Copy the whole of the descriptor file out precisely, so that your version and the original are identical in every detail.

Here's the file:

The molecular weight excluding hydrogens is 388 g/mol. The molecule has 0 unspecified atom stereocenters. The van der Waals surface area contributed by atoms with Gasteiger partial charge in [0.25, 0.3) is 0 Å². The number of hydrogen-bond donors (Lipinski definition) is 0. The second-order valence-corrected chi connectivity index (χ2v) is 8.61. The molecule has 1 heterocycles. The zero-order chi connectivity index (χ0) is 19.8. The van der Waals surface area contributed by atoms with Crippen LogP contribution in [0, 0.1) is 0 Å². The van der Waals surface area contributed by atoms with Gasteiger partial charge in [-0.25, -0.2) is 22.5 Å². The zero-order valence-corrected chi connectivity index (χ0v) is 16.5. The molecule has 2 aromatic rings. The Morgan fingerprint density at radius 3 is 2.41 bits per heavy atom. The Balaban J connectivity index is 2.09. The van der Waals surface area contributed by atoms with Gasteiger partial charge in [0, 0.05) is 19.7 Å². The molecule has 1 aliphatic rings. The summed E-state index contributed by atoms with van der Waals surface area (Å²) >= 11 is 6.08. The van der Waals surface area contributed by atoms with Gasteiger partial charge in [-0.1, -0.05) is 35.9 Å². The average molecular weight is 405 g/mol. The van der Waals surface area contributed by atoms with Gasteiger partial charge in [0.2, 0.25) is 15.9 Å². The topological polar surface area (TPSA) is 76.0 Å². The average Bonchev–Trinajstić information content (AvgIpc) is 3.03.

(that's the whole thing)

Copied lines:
The molecular weight excluding hydrogens is 388 g/mol. The molecule has 0 unspecified atom stereocenters. The van der Waals surface area contributed by atoms with Gasteiger partial charge in [0.25, 0.3) is 0 Å². The number of hydrogen-bond donors (Lipinski definition) is 0. The second-order valence-corrected chi connectivity index (χ2v) is 8.61. The molecule has 1 heterocycles. The zero-order chi connectivity index (χ0) is 19.8. The van der Waals surface area contributed by atoms with Crippen LogP contribution in [0, 0.1) is 0 Å². The van der Waals surface area contributed by atoms with Gasteiger partial charge in [-0.25, -0.2) is 22.5 Å². The zero-order valence-corrected chi connectivity index (χ0v) is 16.5. The molecule has 2 aromatic rings. The Morgan fingerprint density at radius 3 is 2.41 bits per heavy atom. The Balaban J connectivity index is 2.09. The van der Waals surface area contributed by atoms with Gasteiger partial charge in [0, 0.05) is 19.7 Å². The molecule has 1 aliphatic rings. The summed E-state index contributed by atoms with van der Waals surface area (Å²) >= 11 is 6.08. The van der Waals surface area contributed by atoms with Gasteiger partial charge in [-0.1, -0.05) is 35.9 Å². The average molecular weight is 405 g/mol. The van der Waals surface area contributed by atoms with Gasteiger partial charge in [0.2, 0.25) is 15.9 Å². The topological polar surface area (TPSA) is 76.0 Å². The average Bonchev–Trinajstić information content (AvgIpc) is 3.03.